Posted on Oct 20, 2017 in News | 0 comments

By Grace Brulotte

Setting my paddle board into the river was sort of like submitting to the unknown. I watched the first set of rapids just beyond the Canadian Tire bridge and wondered what it’d feel like to be in them. My planned expedition, to paddle board to the Morrisey bridge, had been a long awaited adventure in my mind. It would be my first river experience, and would check off a much anticipated bucket list item. But as I sat there, staring at my paddle board as it bobbed with the current of the river, I knew it was my fear I had to conquer, not just white water rapids. Before I could contemplate my actions any further, I heard the dragging of the rocks under my board, and watched the shore drift away from me. Every one of my senses was heightened as I felt the board rock and sway underneath me. I felt excited, determined, and afraid all at once, which is what the adventurous spirit is made of.

My first section to the West Fernie bridge was fairly relaxed, besides a few small rapids. I had to smile as I looked up to the Lizard Range, a place which held many previous adventures for me. As I took in the beauty of my surroundings, the mountains that enclose the valley in their protection, the familiar trail I had walked so many times. Oh how different it was to be on the river instead of just watching it from the sidelines. All was so peaceful, so still, almost heavenly. Oddly enough, at that moment I thought of a quote from the movie Willy Wonka. “If you want to view paradise, simply look around and view it.” How true that statement was, especially in a place such as Fernie.

This daydream like state of mind was very abruptly interrupted by the realization that I was heading into some none too friendly rapids. My heart jumped into my throat and that familiar enemy called fear tightened its grip on me. I had no choice but to keep going, and yet the closer I got, the bigger the rapids seemed to become. All at once, my paddle board struck a rock that might as well have been a small mountain in my mind. My board rocked violently and seemed to practically fold in half. It was a life and death situation and I thought for sure I was a goner. In my panicked state I thought either myself or my paddle board surely wouldn’t survive! But then I realized the water was barely above knee deep… and I was being dramatic… The board sailed over the rock with a dreadful scraping sound, and within a matter of seconds, all was back to being calm and quiet. I had made it past my first obstacle, even if I did have a small heart attack in the process. I would have at least three more “almost heart attack” moments on this expedition, one of which resulted in a broken wrist. This made me come to the conclusion that while paddle boarding the river can feel like floating on a cloud at times, it can unpredictably transform into a roller coaster and a fire breathing dragon at any moment…

Tranquility returned to me, after my heart had a chance to recover that is, and I pulled aside to check off my long awaited bucket list item. I sat on the edge of the board and put my feet in the Elk River for the very first time. I had been born and raised in Fernie, my heart had belonged to this town for 21 years thus far, and yet I never had the chance to feel the cool water of the river flowing over my feet before. I felt like an innocent child experiencing something for the first time, and giggled as I kicked my feet in the water. As I sat there, looking at where I had come from, and examining where I was going, I couldn’t help thinking about how much a river can be compared to life. The current can be viewed as time, always pulling you forward. There can be moments of smooth, peaceful grace, where everything is as it should be. But just around the corner a rough patch can appear, and whether you like it or not, you must keep going and face what’s ahead. It can feel as though you’re going to be swept away in the rapids of iniquity. But if you can stand firm and keep your footing, if you can be determined, if you can accept your fear and let it drive you forward, eventually the calm will come. Just as quickly as the rapids appeared, they will pass away, and all that’s left is the memory of them, and the knowledge that you made it through. I held that little gem with me, that treasure in the form of a new discovery and a lesson learned, as I continued down the river. I learned to let go of every burden I was carrying, and allowed myself to just be. I could smell the sweet odour of the cedars to the left of me, I took in the majesty of the mountains to the right of me, and I allowed the river to continue pulling me to the destination ahead. The Morrisey bridge was in my view, and I couldn’t help feeling overwhelmed by everything I had felt through the experience. Somehow I felt older, wiser, and more prepared to face my fears again in the future.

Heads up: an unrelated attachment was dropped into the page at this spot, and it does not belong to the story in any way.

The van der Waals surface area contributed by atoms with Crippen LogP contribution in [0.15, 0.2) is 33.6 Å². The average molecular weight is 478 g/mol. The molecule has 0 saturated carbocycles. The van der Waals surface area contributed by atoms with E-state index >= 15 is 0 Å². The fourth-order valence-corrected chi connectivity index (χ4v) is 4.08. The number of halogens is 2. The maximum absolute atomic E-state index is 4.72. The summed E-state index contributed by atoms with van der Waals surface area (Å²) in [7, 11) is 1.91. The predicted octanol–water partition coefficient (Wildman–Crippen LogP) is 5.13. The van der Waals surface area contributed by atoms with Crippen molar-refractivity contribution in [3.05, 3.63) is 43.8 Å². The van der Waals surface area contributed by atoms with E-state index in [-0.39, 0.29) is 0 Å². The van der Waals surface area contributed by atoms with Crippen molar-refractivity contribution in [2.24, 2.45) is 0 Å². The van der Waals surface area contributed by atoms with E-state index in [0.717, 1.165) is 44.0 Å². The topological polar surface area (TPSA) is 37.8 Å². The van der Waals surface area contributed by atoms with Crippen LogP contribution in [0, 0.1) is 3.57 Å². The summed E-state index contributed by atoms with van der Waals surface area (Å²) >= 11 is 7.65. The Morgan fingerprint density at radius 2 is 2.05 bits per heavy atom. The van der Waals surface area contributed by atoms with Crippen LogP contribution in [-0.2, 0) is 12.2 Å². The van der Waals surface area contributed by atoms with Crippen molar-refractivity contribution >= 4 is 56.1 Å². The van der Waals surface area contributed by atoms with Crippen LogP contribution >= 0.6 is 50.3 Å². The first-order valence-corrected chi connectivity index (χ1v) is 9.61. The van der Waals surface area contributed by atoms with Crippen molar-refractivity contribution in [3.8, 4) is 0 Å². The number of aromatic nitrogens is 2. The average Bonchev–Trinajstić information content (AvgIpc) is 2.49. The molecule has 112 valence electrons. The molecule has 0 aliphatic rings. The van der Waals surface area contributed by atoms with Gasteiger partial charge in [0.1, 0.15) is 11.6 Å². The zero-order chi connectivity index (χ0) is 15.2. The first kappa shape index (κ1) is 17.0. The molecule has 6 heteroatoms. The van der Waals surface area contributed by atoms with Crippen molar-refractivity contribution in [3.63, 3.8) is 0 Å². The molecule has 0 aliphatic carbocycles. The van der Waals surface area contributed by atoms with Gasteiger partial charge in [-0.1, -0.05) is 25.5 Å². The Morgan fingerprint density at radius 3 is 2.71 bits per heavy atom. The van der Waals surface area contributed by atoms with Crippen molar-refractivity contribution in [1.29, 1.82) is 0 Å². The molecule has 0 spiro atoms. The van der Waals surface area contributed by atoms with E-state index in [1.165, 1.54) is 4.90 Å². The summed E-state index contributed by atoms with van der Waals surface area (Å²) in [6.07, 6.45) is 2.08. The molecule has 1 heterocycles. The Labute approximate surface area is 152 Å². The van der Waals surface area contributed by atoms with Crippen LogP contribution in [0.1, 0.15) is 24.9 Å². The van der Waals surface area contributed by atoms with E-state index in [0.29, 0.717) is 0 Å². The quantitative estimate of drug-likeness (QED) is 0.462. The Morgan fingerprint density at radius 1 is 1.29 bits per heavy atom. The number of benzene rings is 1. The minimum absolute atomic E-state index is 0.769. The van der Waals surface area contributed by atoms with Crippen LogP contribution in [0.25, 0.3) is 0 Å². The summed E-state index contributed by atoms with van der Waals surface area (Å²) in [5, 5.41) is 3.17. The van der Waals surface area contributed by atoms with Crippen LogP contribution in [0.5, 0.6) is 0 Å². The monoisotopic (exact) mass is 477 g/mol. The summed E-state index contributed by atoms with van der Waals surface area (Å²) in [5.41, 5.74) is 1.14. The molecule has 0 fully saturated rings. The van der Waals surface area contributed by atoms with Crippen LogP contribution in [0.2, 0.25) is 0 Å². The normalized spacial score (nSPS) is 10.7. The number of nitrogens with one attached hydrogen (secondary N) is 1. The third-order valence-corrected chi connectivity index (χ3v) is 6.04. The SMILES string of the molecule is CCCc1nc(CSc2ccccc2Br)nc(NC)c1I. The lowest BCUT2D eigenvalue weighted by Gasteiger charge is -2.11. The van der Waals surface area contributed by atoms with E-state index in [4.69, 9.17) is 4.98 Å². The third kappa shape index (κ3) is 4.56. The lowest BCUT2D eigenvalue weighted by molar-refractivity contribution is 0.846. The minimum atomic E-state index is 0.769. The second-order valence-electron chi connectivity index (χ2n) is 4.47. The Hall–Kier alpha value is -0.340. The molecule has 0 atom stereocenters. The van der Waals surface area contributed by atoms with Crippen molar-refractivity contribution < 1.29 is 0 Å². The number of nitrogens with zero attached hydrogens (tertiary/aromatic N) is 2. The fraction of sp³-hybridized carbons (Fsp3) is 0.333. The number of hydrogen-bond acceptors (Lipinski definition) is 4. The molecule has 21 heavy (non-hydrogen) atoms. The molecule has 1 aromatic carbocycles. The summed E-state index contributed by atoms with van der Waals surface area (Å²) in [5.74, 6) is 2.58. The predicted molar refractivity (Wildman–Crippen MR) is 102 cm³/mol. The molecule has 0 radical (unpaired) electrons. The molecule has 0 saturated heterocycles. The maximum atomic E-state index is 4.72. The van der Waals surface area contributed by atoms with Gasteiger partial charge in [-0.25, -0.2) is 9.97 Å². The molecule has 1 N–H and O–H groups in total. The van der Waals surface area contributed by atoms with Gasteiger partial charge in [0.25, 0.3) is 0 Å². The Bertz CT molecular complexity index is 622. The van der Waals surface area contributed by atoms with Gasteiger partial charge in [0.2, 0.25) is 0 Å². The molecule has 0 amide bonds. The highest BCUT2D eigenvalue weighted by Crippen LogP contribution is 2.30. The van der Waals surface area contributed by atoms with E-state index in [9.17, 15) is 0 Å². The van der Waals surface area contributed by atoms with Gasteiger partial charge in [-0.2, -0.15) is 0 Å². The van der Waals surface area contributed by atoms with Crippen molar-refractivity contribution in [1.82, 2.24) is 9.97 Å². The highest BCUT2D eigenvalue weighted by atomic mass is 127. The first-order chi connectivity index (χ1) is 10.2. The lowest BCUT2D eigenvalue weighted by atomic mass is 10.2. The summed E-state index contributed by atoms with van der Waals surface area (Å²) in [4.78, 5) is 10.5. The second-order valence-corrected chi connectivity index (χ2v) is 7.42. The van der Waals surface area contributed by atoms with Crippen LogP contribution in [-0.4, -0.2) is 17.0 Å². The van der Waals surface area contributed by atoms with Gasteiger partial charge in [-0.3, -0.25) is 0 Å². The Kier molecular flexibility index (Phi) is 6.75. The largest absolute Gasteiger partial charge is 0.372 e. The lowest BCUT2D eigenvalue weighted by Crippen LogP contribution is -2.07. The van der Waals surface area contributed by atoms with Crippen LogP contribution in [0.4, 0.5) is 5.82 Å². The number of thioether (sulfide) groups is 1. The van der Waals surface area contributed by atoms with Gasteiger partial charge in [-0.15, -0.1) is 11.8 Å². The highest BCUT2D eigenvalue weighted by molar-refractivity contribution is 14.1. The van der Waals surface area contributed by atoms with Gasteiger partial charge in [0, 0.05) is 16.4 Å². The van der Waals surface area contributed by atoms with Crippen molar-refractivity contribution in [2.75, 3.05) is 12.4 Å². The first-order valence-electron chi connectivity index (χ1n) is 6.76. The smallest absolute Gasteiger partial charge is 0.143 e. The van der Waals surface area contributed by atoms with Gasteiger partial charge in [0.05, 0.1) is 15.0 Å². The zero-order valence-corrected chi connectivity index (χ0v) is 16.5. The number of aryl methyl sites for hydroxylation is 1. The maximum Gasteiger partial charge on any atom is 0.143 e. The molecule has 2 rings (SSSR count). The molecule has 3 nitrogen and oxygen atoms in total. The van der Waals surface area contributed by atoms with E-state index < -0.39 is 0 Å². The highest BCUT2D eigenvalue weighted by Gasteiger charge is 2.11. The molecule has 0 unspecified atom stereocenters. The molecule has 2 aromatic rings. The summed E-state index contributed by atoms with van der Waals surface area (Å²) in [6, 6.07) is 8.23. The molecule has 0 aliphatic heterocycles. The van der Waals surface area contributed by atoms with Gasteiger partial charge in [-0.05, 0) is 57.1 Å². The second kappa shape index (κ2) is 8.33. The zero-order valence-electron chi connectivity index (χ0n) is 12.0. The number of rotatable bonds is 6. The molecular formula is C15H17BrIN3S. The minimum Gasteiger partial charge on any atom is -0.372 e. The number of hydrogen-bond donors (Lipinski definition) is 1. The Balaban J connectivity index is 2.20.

As the paddle board brushed up on the shore of the Morrissey boat launch, and Scott, my pilot for the whole expedition stepped off the board, somehow I wasn’t thinking about the wheelchair that was waiting for me at home. I was free from that weight that has held me down since birth. The prison doors which hold me captive 24 hours a day were opened, and my heart was free to fly. With each new experience I get to take part in, with each challenge conquered, I come closer and closer to the understanding of why I am here. You see dear reader, life is not about what can be had. Life is about what can be taken in, into your very heart and into your very soul. We are all on an adventure, an adventure which leads to facing our fears, and conquering rapids as they appear. My hope is that you can experience those victories that make life worthwhile, no matter who you are and what your ability is.